The City of Toronto Award for Best Canadian First Feature Film went to Matthew Rankin’s The Twentieth Century. The jury remarked, “Rankin’s debut feature is superb in its imaginative wildness, taking an otherwise staid historical Canadian figure and propelling him into the heart of one of the most creative, visual, and compelling experiences of the Festival.” This award carries a cash prize of $15,000, made possible by the City of Toronto.


The Canada Goose® Award for Best Canadian Feature Film went to Sophie Deraspe’s Antigone. The jury said that “Antigone stands out on its own as an electrifying piece of cinema. Tackling with vigour contemporary realities of immigration in Canada through the framework of Greek tragedy, Deraspe created magnificent onscreen humanism. It is imperative to point out Nahéma Ricci’s performance, reminiscent of Renée Falconetti’s Jeanne d’Arc.” This award carries a cash prize of $30,000 and a custom award, sponsored by Canada Goose. The jury gave honourable mention to Elle-Máijá Tailfeathers and Kathleen Hepburn’s The Body Remembers When the World Broke Open.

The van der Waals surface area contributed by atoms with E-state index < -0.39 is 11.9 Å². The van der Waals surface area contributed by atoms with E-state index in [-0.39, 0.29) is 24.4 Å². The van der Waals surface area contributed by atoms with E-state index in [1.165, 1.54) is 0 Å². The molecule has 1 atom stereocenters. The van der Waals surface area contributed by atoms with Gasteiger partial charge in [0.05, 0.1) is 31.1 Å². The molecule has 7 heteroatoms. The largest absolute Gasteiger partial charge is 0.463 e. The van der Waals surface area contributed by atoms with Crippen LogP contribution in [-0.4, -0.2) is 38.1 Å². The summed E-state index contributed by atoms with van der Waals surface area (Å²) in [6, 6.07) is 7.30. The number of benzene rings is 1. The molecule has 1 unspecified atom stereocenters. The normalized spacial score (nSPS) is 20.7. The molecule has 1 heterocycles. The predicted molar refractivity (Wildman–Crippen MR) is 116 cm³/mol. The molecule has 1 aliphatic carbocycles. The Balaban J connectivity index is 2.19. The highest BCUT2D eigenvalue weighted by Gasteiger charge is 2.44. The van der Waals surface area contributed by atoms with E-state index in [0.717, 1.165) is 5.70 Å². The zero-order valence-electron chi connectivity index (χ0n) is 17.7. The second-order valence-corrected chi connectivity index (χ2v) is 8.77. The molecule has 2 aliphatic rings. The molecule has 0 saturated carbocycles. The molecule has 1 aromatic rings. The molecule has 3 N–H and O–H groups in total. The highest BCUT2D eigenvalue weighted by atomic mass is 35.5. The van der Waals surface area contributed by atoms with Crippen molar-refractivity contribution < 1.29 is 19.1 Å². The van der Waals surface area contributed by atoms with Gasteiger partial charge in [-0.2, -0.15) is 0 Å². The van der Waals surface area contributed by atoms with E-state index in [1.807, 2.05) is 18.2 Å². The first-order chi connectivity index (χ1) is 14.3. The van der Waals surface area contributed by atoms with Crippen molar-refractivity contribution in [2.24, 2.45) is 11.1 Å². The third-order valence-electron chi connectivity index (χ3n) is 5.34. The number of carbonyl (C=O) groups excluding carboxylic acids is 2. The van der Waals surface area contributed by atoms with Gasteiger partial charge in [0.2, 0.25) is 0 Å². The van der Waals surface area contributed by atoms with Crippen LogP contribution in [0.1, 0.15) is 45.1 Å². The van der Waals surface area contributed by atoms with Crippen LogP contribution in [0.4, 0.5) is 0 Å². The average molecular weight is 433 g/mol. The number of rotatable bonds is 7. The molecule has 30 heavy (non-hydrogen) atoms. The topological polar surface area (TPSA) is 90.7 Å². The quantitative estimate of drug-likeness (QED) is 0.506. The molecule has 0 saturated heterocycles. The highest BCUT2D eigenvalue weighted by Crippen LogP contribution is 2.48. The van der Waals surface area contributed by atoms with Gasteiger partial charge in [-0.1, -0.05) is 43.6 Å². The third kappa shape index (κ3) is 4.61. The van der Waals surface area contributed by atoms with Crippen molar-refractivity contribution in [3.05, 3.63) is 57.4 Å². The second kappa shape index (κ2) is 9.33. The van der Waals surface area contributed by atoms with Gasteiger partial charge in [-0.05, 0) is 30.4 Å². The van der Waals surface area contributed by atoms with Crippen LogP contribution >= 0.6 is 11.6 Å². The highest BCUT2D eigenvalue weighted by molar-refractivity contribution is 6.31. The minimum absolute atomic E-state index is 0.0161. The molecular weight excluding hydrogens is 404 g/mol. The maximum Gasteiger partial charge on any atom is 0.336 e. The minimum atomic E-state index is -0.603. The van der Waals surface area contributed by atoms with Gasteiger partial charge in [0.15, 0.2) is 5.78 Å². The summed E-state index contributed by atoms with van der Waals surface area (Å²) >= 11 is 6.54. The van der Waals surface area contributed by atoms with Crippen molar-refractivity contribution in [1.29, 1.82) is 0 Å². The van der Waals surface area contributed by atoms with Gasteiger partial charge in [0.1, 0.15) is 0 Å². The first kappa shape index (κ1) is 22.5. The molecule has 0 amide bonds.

Selected by a jury from the Network for the Promotion of Asian Pacific Cinema (NETPAC), the NETPAC Award went to Oualid Mouaness’ 1982. Jury members include Chairperson Beckie Stocchetti, Kanako Hayashi, and Albert Shin. The jury remarked that this film was selected “for its adventurous, imaginative style and subtle, confident filmmaking, bravely juxtaposing and framing the universal innocence and charm of youth within harrowing historical context.”